RPC2 CheckSideEf fect that does the file transfer.

At Venus, after the RPC returns, it retrieves the file it has in the archive

corresponding to the version number in the archive.info. The difference file obtained

from the RPC call is patched to this archive version and the latest file is generated that

matches the latest version that is at the server. This file is now made available in the

Venus cache and is accessible from the Coda namespace.

For a remove operation the particular file object that is being deleted is archived.

The file is removed from the cache and the relevant RPCs are called to delete the file and

its RCS server from Vice.

Similarly, if a file is renamed it is handled gracefully by changing the name of the

archive file at the client and by changing the name of the RCS repository at the server.









4.3 Incremental Reintegration

Incremental reintegration is used to transfer changes from the clients to the

servers efficiently based on the incremental approach. In a weakly connected mobile

environment reintegrating by transferring complete files lays a heavy burden on the

network. In Coda, all S TORE operations have to be reintegrated to the server so that the

server maintains cache coherence across the distributed file system. STORE operations

occur at the client while the user is connected or when he is disconnected.

To implement incremental reintegration within Coda we used a similar approach

as we did for hoarding incrementally. We identified those RPCs that are responsible for

performing the STORE operations on the client.

There are two types of store operations in Venus. The S TORE operations

performed while the client is connected are categorized as connected stores and are

handled by the ConnectedStore function. The STORE operations performed when

the client is disconnected are called disconnected stores and are handled by the

DisconnectedStore function. The RPCs called in each of these are different.

In Co nne c t edS tore the Vi c e S tore RPC originally transferred the newly

created files in its entirety. However, to support incremental transfer of the files we create

the difference file between the new version just created at the client and the old version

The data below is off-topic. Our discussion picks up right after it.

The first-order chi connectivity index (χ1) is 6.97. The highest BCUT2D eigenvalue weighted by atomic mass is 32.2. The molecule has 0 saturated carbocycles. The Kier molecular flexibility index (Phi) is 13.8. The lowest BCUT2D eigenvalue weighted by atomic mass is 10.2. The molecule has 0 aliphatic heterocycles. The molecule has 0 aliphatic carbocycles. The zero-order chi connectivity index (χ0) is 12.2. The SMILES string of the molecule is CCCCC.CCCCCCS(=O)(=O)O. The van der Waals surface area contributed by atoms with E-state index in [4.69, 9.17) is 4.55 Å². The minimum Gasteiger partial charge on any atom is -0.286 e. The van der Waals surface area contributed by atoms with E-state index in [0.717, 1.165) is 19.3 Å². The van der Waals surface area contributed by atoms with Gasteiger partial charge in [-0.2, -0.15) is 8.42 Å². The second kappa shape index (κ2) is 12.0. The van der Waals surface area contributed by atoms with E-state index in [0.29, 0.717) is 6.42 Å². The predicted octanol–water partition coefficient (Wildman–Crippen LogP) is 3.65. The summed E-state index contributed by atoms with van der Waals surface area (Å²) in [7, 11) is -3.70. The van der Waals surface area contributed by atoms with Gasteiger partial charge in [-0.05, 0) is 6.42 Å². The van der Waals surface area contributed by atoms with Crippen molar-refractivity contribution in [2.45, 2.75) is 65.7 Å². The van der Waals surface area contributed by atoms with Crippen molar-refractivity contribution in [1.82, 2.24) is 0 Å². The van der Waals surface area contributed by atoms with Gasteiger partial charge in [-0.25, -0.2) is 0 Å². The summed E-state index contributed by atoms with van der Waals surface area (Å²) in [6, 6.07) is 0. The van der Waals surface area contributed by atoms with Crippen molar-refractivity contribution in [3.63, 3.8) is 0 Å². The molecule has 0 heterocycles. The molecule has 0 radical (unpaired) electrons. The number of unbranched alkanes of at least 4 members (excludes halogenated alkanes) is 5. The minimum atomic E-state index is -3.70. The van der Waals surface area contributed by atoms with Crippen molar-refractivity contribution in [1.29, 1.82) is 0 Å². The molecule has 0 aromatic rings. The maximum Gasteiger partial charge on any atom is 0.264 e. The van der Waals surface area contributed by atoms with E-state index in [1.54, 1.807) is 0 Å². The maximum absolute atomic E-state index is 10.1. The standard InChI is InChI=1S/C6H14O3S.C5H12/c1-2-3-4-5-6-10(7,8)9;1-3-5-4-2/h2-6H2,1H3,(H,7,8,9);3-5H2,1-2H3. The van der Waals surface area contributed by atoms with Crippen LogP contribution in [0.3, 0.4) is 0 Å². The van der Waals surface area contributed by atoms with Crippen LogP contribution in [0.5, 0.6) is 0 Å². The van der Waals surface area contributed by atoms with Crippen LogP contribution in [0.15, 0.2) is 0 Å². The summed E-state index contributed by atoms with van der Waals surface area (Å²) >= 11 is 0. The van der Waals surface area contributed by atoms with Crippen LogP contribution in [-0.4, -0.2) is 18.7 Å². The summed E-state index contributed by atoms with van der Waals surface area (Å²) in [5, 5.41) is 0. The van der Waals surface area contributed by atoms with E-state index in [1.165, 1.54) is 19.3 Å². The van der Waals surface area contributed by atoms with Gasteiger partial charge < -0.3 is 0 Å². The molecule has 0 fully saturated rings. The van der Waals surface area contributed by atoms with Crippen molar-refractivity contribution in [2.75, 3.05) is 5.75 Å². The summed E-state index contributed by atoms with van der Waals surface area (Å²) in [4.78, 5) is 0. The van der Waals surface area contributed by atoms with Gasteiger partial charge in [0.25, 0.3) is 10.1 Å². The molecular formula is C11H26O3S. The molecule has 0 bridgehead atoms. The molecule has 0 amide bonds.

that existed before the change was made.

To be able to create the difference file, Venus needs to maintain an archive that

has the one of the older versions of this file object. If the current S TORE operation is the

first S TORE on this file object then it has no old versions in its archive and the file has to

be transferred in its entirety. This archive is generally stored in









/usr/coda/archive/. The entire Coda namespace from /coda is archived in this

directory at /us r/coda/ archive /coda. This is also the archive that is used by the

Fetch function for incremental hoarding as explained earlier.

The ConnectedStore function uses the diff utility of Linux that is execed

from within Venus to calculate the temporary difference file. It also calculates its new

length and changes the file name in the SFTP Descriptor that carries information

about the file that will be transferred by the RPC.

The RPC called for the file transfer is ViceS tore. This RPC has been

modified so that it checks out (using co of RCS) the appropriate version from the RCS

server of that file and applies the difference file that it obtains by calling

S t o reBul kT rans fe r. This function is responsible for doing the actual file transfers

between the server and the client brings the difference file to the server. This difference

file is patched to the checked-out version to generate the new version. The new version

hence generated is checked in (using ci of RCS) back into the RCS server. Following is

the signature of the ViceStore RPC.

ViceStore (IN ViceFid Fid,
IN OUT ViceStatus Status,
IN RPC2 Integer Length,
IN RPC2 Unsigned PrimaryHost,
IN ViceStoreId Storeld,
IN RPC2 CountedBS OldVS,
OUT RPC2 Integer NewVS,
OUT CallBackStatus VCBStatus,
IN RPC2 CountedBS PiggyCOP2,
IN OUT SE Descriptor BD);

The basic steps carried out by Vi ceS tore at Vice are the same as described

earlier with Vi ce Fe t ch .









Di s connect edS tore is responsible for logging all the file operations that are

performed during disconnection. This is called the Client Modification Log (CML) and it

is also stored persistently. The ST ORE operations are logged in the CML along with their

length. We have modified this length that is logged in the CML to the length of the

difference file that will be generated when connection is restored and reintegration

occurs. We calculate the length of the difference by measuring the length of the

difference between the cache file and the archive file. If another S TORE happens on the

same file while continuing to be disconnected, the new ST ORE will replace the old

S TORE also setting the appropriate length.

When connection is restored, Venus makes a transition from the Emulating state

to the Write-disconnected state and starts reintegration of all the changes made while

disconnected. The CML is packed and sent to the server to be replayed there. However,

Vice does a CallBackFetch for all the STORE operations that it replays. The

CallBackFetch RPC does a transfer of those files that correspond to a S TORE in the

CML. We modified the Cal B ac k Fetch RPC at Venus so that it transferred just the

difference file that is computed as described in ConnectedS tore. On the receiving

side in Vice the new file is generated in the same way as it is for vi ce S t o r e the

difference file is patched to the corresponding RCS server version and the new file is

generated and checked-in into the RCS server. The signature of the CallBackFetch RPC